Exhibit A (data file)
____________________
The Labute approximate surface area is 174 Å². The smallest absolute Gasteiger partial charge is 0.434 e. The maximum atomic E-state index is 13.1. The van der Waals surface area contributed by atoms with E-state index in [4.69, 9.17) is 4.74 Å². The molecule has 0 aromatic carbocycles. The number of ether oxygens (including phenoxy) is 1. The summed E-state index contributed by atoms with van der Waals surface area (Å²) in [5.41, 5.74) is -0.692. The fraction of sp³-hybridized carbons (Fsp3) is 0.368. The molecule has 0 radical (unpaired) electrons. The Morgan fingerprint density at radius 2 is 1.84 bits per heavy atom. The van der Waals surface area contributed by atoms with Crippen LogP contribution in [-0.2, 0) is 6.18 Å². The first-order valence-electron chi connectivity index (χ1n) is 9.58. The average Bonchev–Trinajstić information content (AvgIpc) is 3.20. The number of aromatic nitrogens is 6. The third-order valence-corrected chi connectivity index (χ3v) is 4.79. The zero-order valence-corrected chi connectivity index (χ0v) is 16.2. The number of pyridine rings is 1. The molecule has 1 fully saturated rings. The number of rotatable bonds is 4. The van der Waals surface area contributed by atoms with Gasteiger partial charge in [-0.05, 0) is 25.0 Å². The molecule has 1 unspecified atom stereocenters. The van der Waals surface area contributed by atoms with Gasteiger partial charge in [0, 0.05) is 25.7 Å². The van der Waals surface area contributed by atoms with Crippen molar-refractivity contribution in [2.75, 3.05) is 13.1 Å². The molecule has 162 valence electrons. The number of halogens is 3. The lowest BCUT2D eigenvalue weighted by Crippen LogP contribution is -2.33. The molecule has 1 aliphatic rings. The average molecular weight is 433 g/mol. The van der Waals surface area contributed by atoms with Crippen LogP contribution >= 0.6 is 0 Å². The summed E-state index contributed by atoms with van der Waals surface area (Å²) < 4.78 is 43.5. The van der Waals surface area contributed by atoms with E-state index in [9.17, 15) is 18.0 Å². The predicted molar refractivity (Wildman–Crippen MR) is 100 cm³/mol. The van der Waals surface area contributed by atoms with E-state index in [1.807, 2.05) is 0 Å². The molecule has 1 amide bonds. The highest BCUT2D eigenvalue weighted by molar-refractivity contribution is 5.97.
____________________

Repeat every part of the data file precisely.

The Labute approximate surface area is 174 Å². The smallest absolute Gasteiger partial charge is 0.434 e. The maximum atomic E-state index is 13.1. The van der Waals surface area contributed by atoms with E-state index in [4.69, 9.17) is 4.74 Å². The molecule has 0 aromatic carbocycles. The number of ether oxygens (including phenoxy) is 1. The summed E-state index contributed by atoms with van der Waals surface area (Å²) in [5.41, 5.74) is -0.692. The fraction of sp³-hybridized carbons (Fsp3) is 0.368. The molecule has 0 radical (unpaired) electrons. The Morgan fingerprint density at radius 2 is 1.84 bits per heavy atom. The van der Waals surface area contributed by atoms with Crippen LogP contribution in [-0.2, 0) is 6.18 Å². The first-order valence-electron chi connectivity index (χ1n) is 9.58. The average Bonchev–Trinajstić information content (AvgIpc) is 3.20. The number of aromatic nitrogens is 6. The third-order valence-corrected chi connectivity index (χ3v) is 4.79. The zero-order valence-corrected chi connectivity index (χ0v) is 16.2. The number of pyridine rings is 1. The molecule has 1 fully saturated rings. The number of rotatable bonds is 4. The van der Waals surface area contributed by atoms with Gasteiger partial charge in [-0.05, 0) is 25.0 Å². The molecule has 1 unspecified atom stereocenters. The van der Waals surface area contributed by atoms with Gasteiger partial charge in [0, 0.05) is 25.7 Å². The van der Waals surface area contributed by atoms with Crippen molar-refractivity contribution in [2.75, 3.05) is 13.1 Å². The molecule has 162 valence electrons. The number of halogens is 3. The lowest BCUT2D eigenvalue weighted by Crippen LogP contribution is -2.33. The molecule has 1 aliphatic rings. The average molecular weight is 433 g/mol. The van der Waals surface area contributed by atoms with Crippen LogP contribution >= 0.6 is 0 Å². The summed E-state index contributed by atoms with van der Waals surface area (Å²) < 4.78 is 43.5. The van der Waals surface area contributed by atoms with E-state index in [9.17, 15) is 18.0 Å². The predicted molar refractivity (Wildman–Crippen MR) is 100 cm³/mol. The van der Waals surface area contributed by atoms with E-state index in [1.807, 2.05) is 0 Å². The molecule has 1 amide bonds. The highest BCUT2D eigenvalue weighted by molar-refractivity contribution is 5.97.